Flashcards in Lecture 21 Deck (18):
What is the importance of understanding toxic mechanisms?
May provide procedures for the prevention of drug toxicity through either alteration of the drug or production of an antidote
Can also help to design new classes of drugs
What is the mechanistic toxicology process?
Detect toxicity in vitro or in vivo studies
Then understand the significance of the lesion by formulating a hypothesis, testing this to define the mechanism and relate to exposure or metabolism
then define the species variation in this toxic effect and extrapolate it to humans
How common are adverse drug reactions?
May account for 20% or morbidity and mortality
1-44% chance a patient will experience and ADR during hospitalisation (depends on type of hospital, reporting method and classification of ADR)
What is CARM?
The Centre of Adverse reactions monitoring, based at otago collects and evaluates spontaneous reports of adverse reactions to substances
Provides NZ specific information to support clinical decision making
Detects patterns of ADRs to determine potential clinical changes
What causes adverse drug reactions?
80% of adverse drug reactions are a result of pharmacological responses (20% are not)
Adverse drug reactions are due to the interaction of a drug or its metabolite with a biological target
What are the biological targets in ADRs?
How do ADRs lead to the end points of death?
The drug or its metabolite interacts with a macromolecule to alter its function
This can either:
1- cause it to become recognised as foreign, generating an immune response multiple organ failure and death
2-Loss of the organelle function leading to cell death, organ failure and death
3- DNA replication is altered leading to a lack of cell regeneration which can lead to organ failure and death or alternatively uncontrolled replication leading to cancer and death
How are ADRs classified?
Can be classified according to mechanism, relationship to target or dose and predictability
What are the mechanistic classes of adverse drug reactions?
What is a type A adverse drug reaction?
Augmented ADR which can be predicted from known pharmacology usually dose dependant and fixed by dose reduction
What is a type B adverse drug reaction?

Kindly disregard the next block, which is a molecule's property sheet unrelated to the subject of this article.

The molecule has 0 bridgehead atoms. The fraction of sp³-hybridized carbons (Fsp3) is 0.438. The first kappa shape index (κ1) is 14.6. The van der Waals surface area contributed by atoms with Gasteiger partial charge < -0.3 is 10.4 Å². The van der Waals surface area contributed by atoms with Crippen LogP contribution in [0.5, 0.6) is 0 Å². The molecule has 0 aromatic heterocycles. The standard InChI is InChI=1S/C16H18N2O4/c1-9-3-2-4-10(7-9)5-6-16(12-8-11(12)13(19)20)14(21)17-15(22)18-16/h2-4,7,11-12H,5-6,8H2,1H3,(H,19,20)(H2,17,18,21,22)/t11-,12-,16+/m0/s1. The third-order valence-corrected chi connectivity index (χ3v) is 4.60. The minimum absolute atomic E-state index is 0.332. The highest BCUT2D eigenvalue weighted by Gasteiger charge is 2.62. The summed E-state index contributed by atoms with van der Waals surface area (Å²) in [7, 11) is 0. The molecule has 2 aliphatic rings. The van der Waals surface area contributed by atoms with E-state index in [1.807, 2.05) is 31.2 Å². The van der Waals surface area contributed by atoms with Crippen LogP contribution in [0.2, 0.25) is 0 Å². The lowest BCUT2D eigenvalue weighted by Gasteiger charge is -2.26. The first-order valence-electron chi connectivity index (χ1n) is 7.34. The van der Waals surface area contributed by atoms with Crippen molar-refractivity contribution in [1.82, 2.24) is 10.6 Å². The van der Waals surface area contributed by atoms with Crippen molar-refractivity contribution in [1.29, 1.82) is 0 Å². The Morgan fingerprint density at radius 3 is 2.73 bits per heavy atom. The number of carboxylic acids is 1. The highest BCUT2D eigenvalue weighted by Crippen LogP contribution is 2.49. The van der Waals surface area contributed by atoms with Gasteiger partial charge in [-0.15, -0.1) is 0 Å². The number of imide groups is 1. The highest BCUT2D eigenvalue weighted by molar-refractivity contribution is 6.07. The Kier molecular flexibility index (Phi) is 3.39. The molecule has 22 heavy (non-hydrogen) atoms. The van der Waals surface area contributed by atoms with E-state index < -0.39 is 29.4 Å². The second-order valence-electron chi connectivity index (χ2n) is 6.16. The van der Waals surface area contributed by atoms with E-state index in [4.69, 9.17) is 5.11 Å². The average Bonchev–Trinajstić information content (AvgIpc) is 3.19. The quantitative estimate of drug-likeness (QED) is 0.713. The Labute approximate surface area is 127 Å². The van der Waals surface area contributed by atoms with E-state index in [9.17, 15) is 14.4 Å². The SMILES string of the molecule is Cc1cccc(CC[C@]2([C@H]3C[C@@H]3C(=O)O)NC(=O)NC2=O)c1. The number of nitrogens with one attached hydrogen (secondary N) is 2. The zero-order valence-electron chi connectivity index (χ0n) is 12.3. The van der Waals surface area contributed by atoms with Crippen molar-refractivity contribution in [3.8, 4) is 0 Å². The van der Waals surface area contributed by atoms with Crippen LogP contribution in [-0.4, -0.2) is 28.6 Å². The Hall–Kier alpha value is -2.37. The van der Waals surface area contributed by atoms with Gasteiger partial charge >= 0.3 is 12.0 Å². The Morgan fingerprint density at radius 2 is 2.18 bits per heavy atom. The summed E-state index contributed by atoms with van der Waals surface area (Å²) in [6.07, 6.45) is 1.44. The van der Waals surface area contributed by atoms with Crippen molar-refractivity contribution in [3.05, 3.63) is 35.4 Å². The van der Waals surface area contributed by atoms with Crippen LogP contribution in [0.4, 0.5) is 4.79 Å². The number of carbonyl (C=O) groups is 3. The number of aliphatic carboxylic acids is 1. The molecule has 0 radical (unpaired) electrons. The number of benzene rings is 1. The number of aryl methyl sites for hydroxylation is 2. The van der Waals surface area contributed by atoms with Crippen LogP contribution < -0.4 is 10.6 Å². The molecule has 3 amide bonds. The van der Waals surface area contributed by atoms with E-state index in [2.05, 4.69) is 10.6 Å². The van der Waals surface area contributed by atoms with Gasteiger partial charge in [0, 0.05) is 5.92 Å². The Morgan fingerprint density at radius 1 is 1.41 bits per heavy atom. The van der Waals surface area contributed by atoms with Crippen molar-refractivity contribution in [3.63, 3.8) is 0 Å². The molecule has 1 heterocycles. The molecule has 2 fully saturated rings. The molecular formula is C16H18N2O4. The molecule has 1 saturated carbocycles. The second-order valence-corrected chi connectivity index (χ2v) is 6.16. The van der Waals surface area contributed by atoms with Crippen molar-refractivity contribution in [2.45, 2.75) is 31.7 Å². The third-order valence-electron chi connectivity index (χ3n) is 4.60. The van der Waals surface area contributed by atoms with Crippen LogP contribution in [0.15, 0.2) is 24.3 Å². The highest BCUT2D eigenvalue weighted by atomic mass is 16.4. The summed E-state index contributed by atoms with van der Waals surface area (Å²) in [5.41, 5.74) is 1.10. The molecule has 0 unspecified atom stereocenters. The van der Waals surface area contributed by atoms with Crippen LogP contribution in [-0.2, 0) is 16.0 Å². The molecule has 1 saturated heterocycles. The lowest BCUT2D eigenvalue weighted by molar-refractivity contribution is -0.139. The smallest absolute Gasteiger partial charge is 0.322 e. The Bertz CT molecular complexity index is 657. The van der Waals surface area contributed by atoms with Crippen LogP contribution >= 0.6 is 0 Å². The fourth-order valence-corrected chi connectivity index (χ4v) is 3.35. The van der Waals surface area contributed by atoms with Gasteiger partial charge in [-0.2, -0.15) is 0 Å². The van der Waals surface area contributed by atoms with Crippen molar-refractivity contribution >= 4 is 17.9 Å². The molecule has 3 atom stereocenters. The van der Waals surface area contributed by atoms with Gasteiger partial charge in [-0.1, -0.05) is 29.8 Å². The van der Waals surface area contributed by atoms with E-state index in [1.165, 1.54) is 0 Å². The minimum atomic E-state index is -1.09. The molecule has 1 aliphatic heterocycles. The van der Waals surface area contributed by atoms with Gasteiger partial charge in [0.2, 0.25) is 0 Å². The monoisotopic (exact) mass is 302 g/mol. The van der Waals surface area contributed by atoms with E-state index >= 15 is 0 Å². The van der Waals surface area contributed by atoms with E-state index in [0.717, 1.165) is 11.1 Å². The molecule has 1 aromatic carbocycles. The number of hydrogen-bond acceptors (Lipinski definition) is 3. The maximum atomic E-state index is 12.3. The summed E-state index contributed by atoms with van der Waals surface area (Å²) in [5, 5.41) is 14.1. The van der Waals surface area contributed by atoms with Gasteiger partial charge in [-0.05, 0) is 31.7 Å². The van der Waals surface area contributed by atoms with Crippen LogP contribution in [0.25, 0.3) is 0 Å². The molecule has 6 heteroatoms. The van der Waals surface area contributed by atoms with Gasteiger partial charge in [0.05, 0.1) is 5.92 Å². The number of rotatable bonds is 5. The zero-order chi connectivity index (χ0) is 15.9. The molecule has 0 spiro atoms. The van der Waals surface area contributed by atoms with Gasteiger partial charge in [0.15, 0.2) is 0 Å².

Bizarre Not predicted from basic pharmacology with no simple dose-response relationship may be dependant on host
What is a type C adverse drug reaction?
Chemical where there are reactions whose biological characteristics can be predicted or clearly rationalized in terms of the chemical structure of the metabolite or drug
What is a type D adverse drug reaction?
Delayed, occur after many years of treatment after secondary tumours with chemotherapeutic agents
What is a type E adverse drug reaction?
End of treatment due to withdrawal of treatment, especially when drugs are removed suddenly eg seizures on stopping phenytoin
How common are the ADRs of NSAIDs?
Responsible for 25,000 deaths per year
Induce gastro-duodenal ulceration and bleeding in 15-30% of chronic users
What causes the gastrointestinal toxicity of NSAIDs?
Long thought to be due to chronic COX inhibition however now thought to create lesions by interacting with phosphotidyl choline and reduce the ability of the gastric mucosa to protect itself from the gastric acid
Inhibition of COX is still important because some prostaglandins are cytoprotective and so the initial lesion results in more severe damage
What is the importance of metabolism in ADRs?
Metabolism may lead to the formation of a chemically reactive species that binds to and inhibits the biological function of a macromolecule
Formation of toxic metabolites may be influenced by dose, inter-individual variability in enzyme expression or pharmacokinetic interactions